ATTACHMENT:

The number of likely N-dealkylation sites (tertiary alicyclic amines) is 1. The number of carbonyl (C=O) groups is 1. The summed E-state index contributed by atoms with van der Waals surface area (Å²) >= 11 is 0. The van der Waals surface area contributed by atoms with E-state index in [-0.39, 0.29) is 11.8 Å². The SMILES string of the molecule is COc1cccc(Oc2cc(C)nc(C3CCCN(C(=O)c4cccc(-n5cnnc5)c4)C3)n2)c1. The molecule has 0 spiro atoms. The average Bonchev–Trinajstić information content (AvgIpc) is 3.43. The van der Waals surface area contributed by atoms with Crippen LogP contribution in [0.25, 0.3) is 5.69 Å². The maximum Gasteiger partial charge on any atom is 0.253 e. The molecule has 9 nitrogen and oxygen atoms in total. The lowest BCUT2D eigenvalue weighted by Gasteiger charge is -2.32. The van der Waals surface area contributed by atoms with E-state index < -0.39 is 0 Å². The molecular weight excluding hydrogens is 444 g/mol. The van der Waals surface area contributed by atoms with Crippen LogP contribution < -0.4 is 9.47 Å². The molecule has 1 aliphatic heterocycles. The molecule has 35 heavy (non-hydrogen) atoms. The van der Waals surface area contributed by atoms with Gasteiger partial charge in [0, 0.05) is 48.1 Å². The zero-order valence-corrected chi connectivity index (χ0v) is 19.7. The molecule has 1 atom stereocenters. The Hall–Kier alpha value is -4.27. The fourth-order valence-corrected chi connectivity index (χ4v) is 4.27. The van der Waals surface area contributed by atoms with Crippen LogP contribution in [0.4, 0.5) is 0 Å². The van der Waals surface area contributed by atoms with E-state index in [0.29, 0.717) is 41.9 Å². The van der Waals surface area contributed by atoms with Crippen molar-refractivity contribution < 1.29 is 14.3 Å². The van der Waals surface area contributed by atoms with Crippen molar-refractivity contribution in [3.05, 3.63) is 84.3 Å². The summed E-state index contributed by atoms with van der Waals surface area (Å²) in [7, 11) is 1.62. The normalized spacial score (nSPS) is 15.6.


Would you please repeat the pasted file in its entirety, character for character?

The number of likely N-dealkylation sites (tertiary alicyclic amines) is 1. The number of carbonyl (C=O) groups is 1. The summed E-state index contributed by atoms with van der Waals surface area (Å²) >= 11 is 0. The van der Waals surface area contributed by atoms with E-state index in [-0.39, 0.29) is 11.8 Å². The SMILES string of the molecule is COc1cccc(Oc2cc(C)nc(C3CCCN(C(=O)c4cccc(-n5cnnc5)c4)C3)n2)c1. The molecule has 0 spiro atoms. The average Bonchev–Trinajstić information content (AvgIpc) is 3.43. The van der Waals surface area contributed by atoms with Crippen LogP contribution in [0.25, 0.3) is 5.69 Å². The maximum Gasteiger partial charge on any atom is 0.253 e. The molecule has 9 nitrogen and oxygen atoms in total. The lowest BCUT2D eigenvalue weighted by Gasteiger charge is -2.32. The van der Waals surface area contributed by atoms with E-state index < -0.39 is 0 Å². The molecular weight excluding hydrogens is 444 g/mol. The van der Waals surface area contributed by atoms with Crippen LogP contribution < -0.4 is 9.47 Å². The molecule has 1 aliphatic heterocycles. The molecule has 35 heavy (non-hydrogen) atoms. The van der Waals surface area contributed by atoms with Gasteiger partial charge in [0, 0.05) is 48.1 Å². The zero-order valence-corrected chi connectivity index (χ0v) is 19.7. The molecule has 1 atom stereocenters. The Hall–Kier alpha value is -4.27. The fourth-order valence-corrected chi connectivity index (χ4v) is 4.27. The van der Waals surface area contributed by atoms with Crippen LogP contribution in [0.4, 0.5) is 0 Å². The van der Waals surface area contributed by atoms with E-state index in [0.29, 0.717) is 41.9 Å². The van der Waals surface area contributed by atoms with Crippen molar-refractivity contribution < 1.29 is 14.3 Å². The van der Waals surface area contributed by atoms with Crippen molar-refractivity contribution in [3.05, 3.63) is 84.3 Å². The summed E-state index contributed by atoms with van der Waals surface area (Å²) in [7, 11) is 1.62. The normalized spacial score (nSPS) is 15.6.